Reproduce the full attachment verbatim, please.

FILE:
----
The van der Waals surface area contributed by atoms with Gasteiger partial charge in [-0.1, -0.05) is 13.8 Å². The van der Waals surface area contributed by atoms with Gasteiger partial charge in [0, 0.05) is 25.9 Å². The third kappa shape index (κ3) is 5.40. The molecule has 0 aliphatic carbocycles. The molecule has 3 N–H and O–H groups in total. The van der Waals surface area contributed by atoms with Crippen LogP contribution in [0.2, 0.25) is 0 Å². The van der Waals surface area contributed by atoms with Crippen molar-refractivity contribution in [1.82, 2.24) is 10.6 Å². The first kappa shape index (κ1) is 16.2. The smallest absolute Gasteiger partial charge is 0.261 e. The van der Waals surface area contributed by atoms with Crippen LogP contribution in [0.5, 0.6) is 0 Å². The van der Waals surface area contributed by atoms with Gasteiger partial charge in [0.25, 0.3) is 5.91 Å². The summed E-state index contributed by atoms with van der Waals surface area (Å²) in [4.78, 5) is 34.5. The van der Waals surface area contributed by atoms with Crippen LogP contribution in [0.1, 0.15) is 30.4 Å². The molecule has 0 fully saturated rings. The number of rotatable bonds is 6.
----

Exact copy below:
The van der Waals surface area contributed by atoms with Gasteiger partial charge in [-0.1, -0.05) is 13.8 Å². The van der Waals surface area contributed by atoms with Gasteiger partial charge in [0, 0.05) is 25.9 Å². The third kappa shape index (κ3) is 5.40. The molecule has 0 aliphatic carbocycles. The molecule has 3 N–H and O–H groups in total. The van der Waals surface area contributed by atoms with Crippen LogP contribution in [0.2, 0.25) is 0 Å². The van der Waals surface area contributed by atoms with Crippen molar-refractivity contribution in [1.82, 2.24) is 10.6 Å². The first kappa shape index (κ1) is 16.2. The smallest absolute Gasteiger partial charge is 0.261 e. The van der Waals surface area contributed by atoms with Crippen LogP contribution in [0.5, 0.6) is 0 Å². The van der Waals surface area contributed by atoms with Gasteiger partial charge in [0.25, 0.3) is 5.91 Å². The summed E-state index contributed by atoms with van der Waals surface area (Å²) in [4.78, 5) is 34.5. The van der Waals surface area contributed by atoms with Crippen LogP contribution in [0.1, 0.15) is 30.4 Å². The molecule has 0 fully saturated rings. The number of rotatable bonds is 6.